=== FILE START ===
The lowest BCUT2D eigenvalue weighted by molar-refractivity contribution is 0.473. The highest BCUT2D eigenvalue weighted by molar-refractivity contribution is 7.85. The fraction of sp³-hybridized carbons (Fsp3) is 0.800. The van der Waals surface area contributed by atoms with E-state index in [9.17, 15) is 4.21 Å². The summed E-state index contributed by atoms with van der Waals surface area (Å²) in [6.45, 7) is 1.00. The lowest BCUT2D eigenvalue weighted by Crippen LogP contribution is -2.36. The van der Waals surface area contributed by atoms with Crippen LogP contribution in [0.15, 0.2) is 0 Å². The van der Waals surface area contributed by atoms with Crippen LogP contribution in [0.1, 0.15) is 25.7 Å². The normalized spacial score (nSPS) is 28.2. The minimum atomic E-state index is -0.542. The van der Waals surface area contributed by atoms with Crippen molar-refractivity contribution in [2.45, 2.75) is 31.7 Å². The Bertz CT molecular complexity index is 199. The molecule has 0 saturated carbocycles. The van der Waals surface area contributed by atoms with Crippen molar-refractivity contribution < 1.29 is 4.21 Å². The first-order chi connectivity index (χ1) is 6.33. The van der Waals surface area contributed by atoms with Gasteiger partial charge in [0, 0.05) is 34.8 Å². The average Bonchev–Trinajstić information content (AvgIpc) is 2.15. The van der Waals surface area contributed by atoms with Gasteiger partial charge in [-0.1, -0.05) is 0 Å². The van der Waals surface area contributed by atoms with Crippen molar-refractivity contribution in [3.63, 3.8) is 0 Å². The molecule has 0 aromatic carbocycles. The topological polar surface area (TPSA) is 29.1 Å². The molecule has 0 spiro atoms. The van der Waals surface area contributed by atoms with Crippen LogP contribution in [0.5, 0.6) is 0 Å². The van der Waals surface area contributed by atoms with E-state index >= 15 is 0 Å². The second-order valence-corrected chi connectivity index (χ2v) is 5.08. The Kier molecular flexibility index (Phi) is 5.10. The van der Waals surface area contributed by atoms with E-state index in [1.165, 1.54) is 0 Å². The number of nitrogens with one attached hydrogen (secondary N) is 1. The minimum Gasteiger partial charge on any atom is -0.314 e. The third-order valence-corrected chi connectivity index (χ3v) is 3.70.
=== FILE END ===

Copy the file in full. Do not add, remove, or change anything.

The lowest BCUT2D eigenvalue weighted by molar-refractivity contribution is 0.473. The highest BCUT2D eigenvalue weighted by molar-refractivity contribution is 7.85. The fraction of sp³-hybridized carbons (Fsp3) is 0.800. The van der Waals surface area contributed by atoms with E-state index in [9.17, 15) is 4.21 Å². The summed E-state index contributed by atoms with van der Waals surface area (Å²) in [6.45, 7) is 1.00. The lowest BCUT2D eigenvalue weighted by Crippen LogP contribution is -2.36. The van der Waals surface area contributed by atoms with Crippen LogP contribution in [0.15, 0.2) is 0 Å². The van der Waals surface area contributed by atoms with Crippen LogP contribution in [0.1, 0.15) is 25.7 Å². The normalized spacial score (nSPS) is 28.2. The minimum atomic E-state index is -0.542. The van der Waals surface area contributed by atoms with Crippen molar-refractivity contribution in [2.45, 2.75) is 31.7 Å². The Bertz CT molecular complexity index is 199. The molecule has 0 saturated carbocycles. The van der Waals surface area contributed by atoms with Crippen molar-refractivity contribution < 1.29 is 4.21 Å². The first-order chi connectivity index (χ1) is 6.33. The van der Waals surface area contributed by atoms with Gasteiger partial charge in [0, 0.05) is 34.8 Å². The average Bonchev–Trinajstić information content (AvgIpc) is 2.15. The van der Waals surface area contributed by atoms with Gasteiger partial charge in [-0.1, -0.05) is 0 Å². The van der Waals surface area contributed by atoms with Crippen molar-refractivity contribution in [3.63, 3.8) is 0 Å². The molecule has 0 aromatic carbocycles. The topological polar surface area (TPSA) is 29.1 Å². The molecule has 0 spiro atoms. The van der Waals surface area contributed by atoms with Crippen LogP contribution in [0.5, 0.6) is 0 Å². The van der Waals surface area contributed by atoms with E-state index >= 15 is 0 Å². The second-order valence-corrected chi connectivity index (χ2v) is 5.08. The Kier molecular flexibility index (Phi) is 5.10. The van der Waals surface area contributed by atoms with E-state index in [1.165, 1.54) is 0 Å². The number of nitrogens with one attached hydrogen (secondary N) is 1. The minimum Gasteiger partial charge on any atom is -0.314 e. The third-order valence-corrected chi connectivity index (χ3v) is 3.70.